Background: Hospital readmissions place a heavy financial burden on patients, families, and health care system. One of the most frequent reasons for hospital readmissions is heart failure (HF). Heart failure patients often do not receive the level of care required for a safe transition from hospital to home, which increases the incidence of readmission, escalates healthcare costs, and reduces quality of life. Repeated admissions have a negative impact on the patient’s life, self-management, and functional status. It also aggravates the disease process, relinquishes hope, and causes suffering to the patients and their families. Approximately, one in five Medicare beneficiaries is readmitted within 30 days of hospitalization. These are unplanned hospitalizations and 75% of these admissions could be prevented saving approximately $17 billion dollars. In an analysis of Medicare fee-for-service claims data from 2007-2009, the 30-day readmission rate for HF patients was 24.8%. As part of discovering innovative ways to reduce total cost per patient, the Medicare Shared Savings Programs (Section 3022) was established. In this program, Accountable Care Organizations (ACO) are required to submit performance data related to care transitions and reimbursement is based on quality of care and patient outcomes. As part of the data collection and analysis under the Medicare Shared Savings Program (MSSP), an ACO in the southwestern United States (U.S.) has identified a need to improve the hospitalizations and readmission rates. A target practice site was identified as having increased hospital readmissions above the ACO benchmarks. In this site, the total number of Medicare patients is 2077; there were 36 and 40 all-cause readmissions in 2014 and 2015 respectively. Currently the office has same day appointments available for sick patients, 24-hour triage line; pre-discharge interviews and post discharge home visit by a case manager to assess needs of the patient within the home setting. With these available resources, there is a communication gap between the provider and the patients. Providers find they are unable to provide continuity of care that the patients need for a safe transition out of the hospital and prevent the incidence of readmission. The incidence of readmissions can be reduced or prevented by providing a safe transition through care coordination and enhanced communication. Research demonstrates that the implementation of APN-led home visits along with the telephonic follow-up are cost effective and can be utilized for reducing readmissions among HF patients.
Methods: After the approval from Arizona State University institutional review board, a program was designed with an ACO and carried out in a family practice clinic with a group of seven HF patients older than 50 years who were at risk of readmission. Interventions included weekly home visit with supplemental telephonic calls by the APN student along with a physician assistant for 12 weeks. Readmission data was collected. QOL and SCB were measured using “Minnesota Living with Heart Failure Questionnaire” (MLHFQ) and “European Heart Failure Self-Care Behavior Scale” respectively. Data was analyzed using descriptive statistics and the Friedman Test.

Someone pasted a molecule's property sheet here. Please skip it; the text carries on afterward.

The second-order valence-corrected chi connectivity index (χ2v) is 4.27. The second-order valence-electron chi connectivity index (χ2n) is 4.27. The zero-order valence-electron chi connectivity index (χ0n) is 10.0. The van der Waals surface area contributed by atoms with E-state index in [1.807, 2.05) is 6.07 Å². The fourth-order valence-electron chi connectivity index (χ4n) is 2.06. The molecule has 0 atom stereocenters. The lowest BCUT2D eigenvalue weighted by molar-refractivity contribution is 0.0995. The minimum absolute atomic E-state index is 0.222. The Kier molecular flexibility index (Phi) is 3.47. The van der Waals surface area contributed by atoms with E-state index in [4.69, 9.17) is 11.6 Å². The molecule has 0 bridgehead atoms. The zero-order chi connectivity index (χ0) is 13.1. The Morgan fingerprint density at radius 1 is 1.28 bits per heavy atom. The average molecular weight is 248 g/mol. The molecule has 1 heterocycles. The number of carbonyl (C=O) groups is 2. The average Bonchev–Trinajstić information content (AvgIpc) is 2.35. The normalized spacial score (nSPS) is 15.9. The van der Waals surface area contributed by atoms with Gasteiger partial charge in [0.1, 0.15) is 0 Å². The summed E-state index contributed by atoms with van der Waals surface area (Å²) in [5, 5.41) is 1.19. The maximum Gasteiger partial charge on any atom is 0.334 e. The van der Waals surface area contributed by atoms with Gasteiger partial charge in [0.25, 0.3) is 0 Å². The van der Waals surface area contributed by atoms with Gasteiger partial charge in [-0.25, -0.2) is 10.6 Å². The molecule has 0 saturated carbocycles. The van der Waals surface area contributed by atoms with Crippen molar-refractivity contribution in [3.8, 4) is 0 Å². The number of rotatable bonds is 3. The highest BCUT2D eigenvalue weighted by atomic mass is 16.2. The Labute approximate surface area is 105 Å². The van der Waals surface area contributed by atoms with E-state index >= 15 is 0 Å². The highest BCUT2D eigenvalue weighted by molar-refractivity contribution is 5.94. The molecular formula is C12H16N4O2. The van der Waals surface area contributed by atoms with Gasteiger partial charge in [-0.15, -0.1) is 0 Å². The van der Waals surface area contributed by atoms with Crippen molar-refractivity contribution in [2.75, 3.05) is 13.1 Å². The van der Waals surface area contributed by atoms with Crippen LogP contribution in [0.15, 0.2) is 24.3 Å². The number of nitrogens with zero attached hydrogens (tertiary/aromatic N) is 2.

Outcomes: There were no hospital readmissions at 30 days post discharge (SD = .00) and the interventions demonstrated a positive effect on QOL, self care management and satisfaction (χ2 = 30.35, p=.000). The intervention had a large effect on the outcome variables resulting in an increase in QOL and SCB scores post-intervention (ES= -1.4 and -2 respectively).
Limitations and Implications: Small participant numbers was one of the limitations of this project and it was due to limitations of the selection criteria and lack of patient-interest. The project mainly focused on HF patients and was designed for only Medicare beneficiaries due to limited data availability at the ACO regarding the hospitalizations and ER visits. The pool of patients could have been larger if more types of chronic conditions and insurance coverage were included as eligible for the project. Reimbursement was another challenge encountered throughout the program. Medicare will pay the provider for transitional care services once in 30 days per patient following a discharge. Home visit billing codes cannot be used for a family practice clinic since the practice is not credentialed to do home care. Although, research indicates the benefit of weekly home visits for the first few weeks, it is not in practice due to billing limitations. Some patients did not require 12 home visits; therefore the project could have been designed for a minimum of 1-2 home visits and as needed for 12 weeks.
Conclusions: Doctoral projects can be embedded in local communities through partnerships with growing ACOs to improve the quality of care in the community as well as to promote sustainable changes in the organization and population. TCP designed with an ACO, carried out in a primary care setting has a positive effect on reducing hospital readmissions and improving QOL, SCBs, and patient satisfaction among HF patients. TCPs are not revenue generating at outset due to reimbursement issues, however future considerations of a multidisciplinary team approach with convenient workflow may be explored for long-term feasibility and sustainability.
Funding Source: This project was supported by a grant from American Association of Colleges of Nursing and the Centers for Disease Control and Prevention with support of the Academic Partners to Improve Health.
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